Perfect crime committed by ‘polite’ armed robbers, but heist had lasting impact

They were polite, in a way, the men who robbed Michael West.

Though armed with guns, they carefully removed his wristwatch before they handcuffed him. All the while, they assured him they weren’t going to hurt him.

Police examine the abandoned Armaguard van after the 1994 armed robbery in Richmond.Credit:John Woudstra

“We’re only here for the money, nothing more,” Mr West’s son said his father was told.

“We are not that sort of people.”

The 1994 Richmond road gang heist, as it became known, had been considered the perfect crime – unsolved for almost three decades, committed by a gang of professionals who police considered one of the last great armed robbery crews.

Only one person has been found guilty of the crime. Pasquale “Percy” Lanciana, a former kickboxing champion, was convicted by a jury in May.

The County Court on Monday heard more detail about the impact of the notorious heist.

Pasquale Lanciana at the time of his arrest in 2016.Credit:Jason South

Disguised as road workers, the gang of five stopped the Armaguard truck that security guards Michael West, Robert Brewer and John Johnston were driving and stole $2.32 million that had come from the Reserve Bank.

The robbery took mere minutes, but the crime had a lasting effect on the three guards, all of whom are now dead.

In a statement read to court on Monday, Craig West, who was eight at the time of the robbery, said his father changed from a fun-loving and compassionate man to one who was paranoid and afraid.

Craig West and his sister, then six, would be given 10 minutes to run to the shops and back – so worried was their father that someone was watching and waiting.

Lanciana (right) outside court in May this year.Credit:Justin McManus

“He would find different ways to get to and from home. Sometimes going completely different ways in case someone was following him,” Craig West said.

He would wake to his father’s night terrors and watch as Mr West hid behind furniture, yelling: “Don’t shoot, don’t shoot.”

He said his father suffered beatings at work from colleagues who demanded to know where the money was, thinking the heist was an inside job.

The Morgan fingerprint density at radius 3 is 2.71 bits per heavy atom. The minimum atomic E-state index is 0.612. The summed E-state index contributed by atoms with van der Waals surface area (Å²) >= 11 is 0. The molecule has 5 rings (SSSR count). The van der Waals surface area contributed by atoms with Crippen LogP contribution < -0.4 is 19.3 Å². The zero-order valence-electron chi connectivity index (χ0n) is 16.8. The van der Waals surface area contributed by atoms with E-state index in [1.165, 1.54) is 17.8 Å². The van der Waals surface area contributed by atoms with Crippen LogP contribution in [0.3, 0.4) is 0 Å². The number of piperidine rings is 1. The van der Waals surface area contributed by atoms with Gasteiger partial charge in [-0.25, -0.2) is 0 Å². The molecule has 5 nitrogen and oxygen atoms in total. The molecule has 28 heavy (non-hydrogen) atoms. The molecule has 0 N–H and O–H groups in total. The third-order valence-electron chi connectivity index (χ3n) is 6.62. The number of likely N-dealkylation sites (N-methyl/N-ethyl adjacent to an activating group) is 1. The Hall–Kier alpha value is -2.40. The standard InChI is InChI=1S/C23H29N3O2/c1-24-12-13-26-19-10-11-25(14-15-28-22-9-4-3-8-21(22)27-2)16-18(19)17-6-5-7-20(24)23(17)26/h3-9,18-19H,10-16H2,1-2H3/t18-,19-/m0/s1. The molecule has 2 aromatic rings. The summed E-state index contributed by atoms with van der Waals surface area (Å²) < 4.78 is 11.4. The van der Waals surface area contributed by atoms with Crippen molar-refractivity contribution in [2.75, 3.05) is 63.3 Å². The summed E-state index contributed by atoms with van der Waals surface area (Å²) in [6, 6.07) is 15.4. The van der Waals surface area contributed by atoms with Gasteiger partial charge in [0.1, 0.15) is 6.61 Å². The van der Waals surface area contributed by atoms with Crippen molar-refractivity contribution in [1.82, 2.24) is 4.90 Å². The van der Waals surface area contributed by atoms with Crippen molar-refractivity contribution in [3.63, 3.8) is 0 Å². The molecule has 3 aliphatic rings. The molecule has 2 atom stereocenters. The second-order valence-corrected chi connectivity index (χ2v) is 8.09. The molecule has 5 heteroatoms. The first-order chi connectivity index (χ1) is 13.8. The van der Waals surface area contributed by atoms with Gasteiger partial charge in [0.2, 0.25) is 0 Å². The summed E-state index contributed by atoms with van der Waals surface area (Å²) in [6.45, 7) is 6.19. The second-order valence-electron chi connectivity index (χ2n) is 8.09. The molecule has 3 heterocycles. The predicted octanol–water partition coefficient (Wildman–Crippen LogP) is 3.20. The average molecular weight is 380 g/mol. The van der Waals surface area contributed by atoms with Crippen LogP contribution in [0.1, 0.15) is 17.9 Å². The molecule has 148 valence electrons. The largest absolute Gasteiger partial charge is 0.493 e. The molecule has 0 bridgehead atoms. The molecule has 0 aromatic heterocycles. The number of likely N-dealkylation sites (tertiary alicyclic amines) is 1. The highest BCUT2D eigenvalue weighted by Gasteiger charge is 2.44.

“In some ways, I am relieved my dad has passed on from these horrible moments.”

Prosecutor Jim Shaw told the court the jury found Lanciana guilty of the armed robbery on the basis he either organised it, carried it out, or both.

“Whichever way you look at it, Mr Lanciana’s role was central and crucial and significant in the offending,” Mr Shaw said.

Lanciana, 63, appeared in court over video link from custody.

His barrister, Nola Karapanagiotidis, argued there were “limited facts” on which to sentence Lanciana and his true role in the offending wasn’t known.

Just because it was a grave example of an armed robbery, it would be dangerous to conclude Lanciana’s role was central, crucial and significant, the defence lawyer said.

The jury also found Lanciana guilty of laundering money from the heist, using former solicitor John Anile to funnel $400,000 in cash to the purchase of land in Williamstown.

Prosecutor Mr Shaw said the jury could only have found Lanciana guilty if they accepted that the money, or some of it, came from the heist, and someone who wasn’t heavily involved wasn’t going to be receiving such large amounts of cash.

Ms Karapanagiotidis said delays in the case were a key mitigating factor in sentencing and her client’s prospects for rehabilitation were excellent, tendering “powerful” character references from people her client had assisted through kickboxing and martial arts.

Judge Michael O’Connell will sentence Lanciana at a date yet to be fixed.

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